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XL Catlin’s Emerging Risk Task Force actively monitors a wide array of emerging risks to provide our underwriters, as well as clients, with pertinent information regarding new and existing emerging risks. This quarterly report provides key highlights and developments for the emerging risks that are generating notable activity and media attention.

GDPR Compliance

  • With the arrival of the General Data Protection Regulation (GDPR), insurers are faced with managing their own compliance, as well as managing exposure to insureds now required to follow more stringent data protection laws.
  • GDPR requires any company that does business with EU residents or has EU employees to follow specific obligations relating to the processing, retention, usage and reporting of personal data. 
  • While data privacy laws in the EU existed prior to GDPR, these are significant in their requirements and potential fines and penalties against organizations failing to adequately comply to its laws.
  • Organizations in breach of GDPR can receive penalties up to the greater of EUR20m or 4% of a company’s total worldwide revenues of the preceding year – depending on the type and severity of the violation.
  • From an insurance perspective, there is some uncertainty regarding how well insurance buyers are compliant. Generally, standalone cyber policies could offer some type of coverage for regulatory mitigation in the form of associated fines and penalties. There is also potential exposure for directors and officers, should it be proven that failure to comply was a result of the D&Os oversight or negligence. 

Read more about GDPR on Fast Fast Forward including these articles:   Count-down: New rules on data protection across Europe and The Impact of GDPR: EU data protection meets US-based businessThird-party litigation funding

  • Litigation funding is a practice that provides financing to a litigant and law firms to pursue a lawsuit, in exchange for a portion of any settlement or judgement award.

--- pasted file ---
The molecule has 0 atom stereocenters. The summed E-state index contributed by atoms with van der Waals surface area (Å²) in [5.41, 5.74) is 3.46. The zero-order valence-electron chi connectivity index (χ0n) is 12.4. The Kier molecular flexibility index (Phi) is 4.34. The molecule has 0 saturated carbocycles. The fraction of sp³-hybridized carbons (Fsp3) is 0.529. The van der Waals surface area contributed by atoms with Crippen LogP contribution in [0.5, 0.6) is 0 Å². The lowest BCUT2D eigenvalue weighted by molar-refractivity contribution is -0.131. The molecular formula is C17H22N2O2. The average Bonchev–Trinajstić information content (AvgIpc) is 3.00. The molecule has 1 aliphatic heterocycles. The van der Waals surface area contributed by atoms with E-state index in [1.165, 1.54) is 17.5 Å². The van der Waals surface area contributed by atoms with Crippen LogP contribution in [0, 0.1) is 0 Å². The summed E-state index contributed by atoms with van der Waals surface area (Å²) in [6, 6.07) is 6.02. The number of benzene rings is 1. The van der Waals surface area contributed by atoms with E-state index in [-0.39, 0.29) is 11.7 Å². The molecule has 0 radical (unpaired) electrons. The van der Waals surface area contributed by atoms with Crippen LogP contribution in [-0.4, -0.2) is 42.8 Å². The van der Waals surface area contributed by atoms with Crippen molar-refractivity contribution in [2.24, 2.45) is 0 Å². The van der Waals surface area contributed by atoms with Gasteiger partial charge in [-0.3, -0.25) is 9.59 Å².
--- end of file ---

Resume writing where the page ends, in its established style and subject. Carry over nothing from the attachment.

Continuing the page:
• The practice continues to grow, primarily in Australia, UK and the US. In the US,  there is growing pressure for increased transparency and disclosure in court cases.
  • Primary concerns of this practice for defendants and their insurers are:
    • Increased litigation and claims costs
    • Prolonged litigation
    • Lack of control of litigation
    • Potential conflicts of interest
  • Funders and their motives vary. Increasingly funding companies operate similar to venture capitalists – seeking and vetting lawsuits with the highest return potential and sometimes in creative ways.
  • In the US, the federal judiciary is considering whether courts should require civil cases to disclose third party financing deals. Pending that decision courts remain divided on disclosure of these arrangements. In Australia, the rise of securities class actions in recent years is being tied to the increased involvement of third party litigation funders driving major class actions. In response, Australian regulators are looking into class actions, investigating the role of litigation funding and potential considerations for any changes or rules affecting securities litigation. 


Development of nanotechnology  and its applications and uses across most industries continues at an accelerated rate – in spite of concerns over its impact on human health.


  • Development of nanotechnology  and its applications and uses across most industries continues at an accelerated rate – in spite of concerns over its impact on human health.
  • Several organizations have raised concerns over the possible health risks of nanotechnology, particularly related to occupational inhalation of certain fibers such as titanium dioxide, carbon nanotubes, and carbon nanofibers. 
  • Globally, regulators continue to take action to increase awareness and transparency of companies using nanomaterials in consumer products.
  • In January 2018, the European Food Safety Authority released a draft guidance that, in part, lays out a plan for assessing and testing the safety of nanomaterials in food / animal feed, in order to determine its applicability with EU food laws. This indicates a desire to monitor nanomaterial use in foods in the EU.
  • While the US Food and Drug Administration (FDA) has not yet taken a position on regulation of nanotechnology, it has issued guidance on evaluation of drugs and biologics containing nanomaterials or created using nanotechnology. In previous years, they have published similar guidance on food and cosmetics.
  • This remains an important area for the industry to watch as the body of science is increasingly trying to identify linkage between injury and exposure to nanoparticles. Read more about the FDA’s stance on nanotechnology on Fast Fast Forward 
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